The well-known Morrill Act of 1862 established the federal government as a new and desirable funding source for higher education. States could establish colleges funded by the sale of federal land grants, and the development of these institutions opened higher education to a wider portion of the population. In addition, the Second Morrill Act of 1890—known as the Hatch Act—placed the emphasis on research and additional new student populations.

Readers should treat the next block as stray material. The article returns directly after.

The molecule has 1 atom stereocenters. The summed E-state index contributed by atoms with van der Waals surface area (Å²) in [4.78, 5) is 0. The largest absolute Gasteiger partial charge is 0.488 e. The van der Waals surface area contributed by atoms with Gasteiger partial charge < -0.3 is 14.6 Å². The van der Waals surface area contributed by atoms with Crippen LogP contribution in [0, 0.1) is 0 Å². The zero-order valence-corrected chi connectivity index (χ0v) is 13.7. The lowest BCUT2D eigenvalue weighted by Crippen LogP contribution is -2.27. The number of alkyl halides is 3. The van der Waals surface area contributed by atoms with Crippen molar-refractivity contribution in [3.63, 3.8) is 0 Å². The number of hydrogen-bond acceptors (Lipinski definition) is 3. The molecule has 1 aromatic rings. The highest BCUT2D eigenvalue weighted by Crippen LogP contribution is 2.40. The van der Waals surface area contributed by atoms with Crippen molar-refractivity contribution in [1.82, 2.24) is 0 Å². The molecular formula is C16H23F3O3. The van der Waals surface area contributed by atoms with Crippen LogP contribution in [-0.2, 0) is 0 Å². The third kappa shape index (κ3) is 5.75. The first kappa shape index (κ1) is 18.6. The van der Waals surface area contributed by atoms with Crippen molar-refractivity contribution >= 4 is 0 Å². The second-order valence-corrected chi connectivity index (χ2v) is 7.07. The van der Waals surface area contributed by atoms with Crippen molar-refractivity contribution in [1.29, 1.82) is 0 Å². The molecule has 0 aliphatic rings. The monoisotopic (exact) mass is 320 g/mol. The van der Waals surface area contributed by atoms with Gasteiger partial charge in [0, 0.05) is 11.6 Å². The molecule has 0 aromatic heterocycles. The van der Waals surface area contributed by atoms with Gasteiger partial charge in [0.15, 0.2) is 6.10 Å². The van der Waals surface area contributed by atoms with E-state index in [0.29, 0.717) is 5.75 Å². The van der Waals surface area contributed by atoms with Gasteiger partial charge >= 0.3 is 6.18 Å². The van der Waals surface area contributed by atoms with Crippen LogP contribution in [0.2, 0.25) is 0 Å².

The period between 1870 and 1890 has been referred to as the Age of the University. Along with expanding the curriculum, extracurricular activities such as fraternities, athletics and fine arts events such as theater productions and art showings made the college atmosphere attractive to donors and prospective students alike. Later, the Serviceman’s Readjustment Act of 1944 opened wide the proverbial doors of colleges and universities to servicemen by offering substantial financial help with tuition, fees and living expenses to those who would attend college. (Thelin et. al., 2019)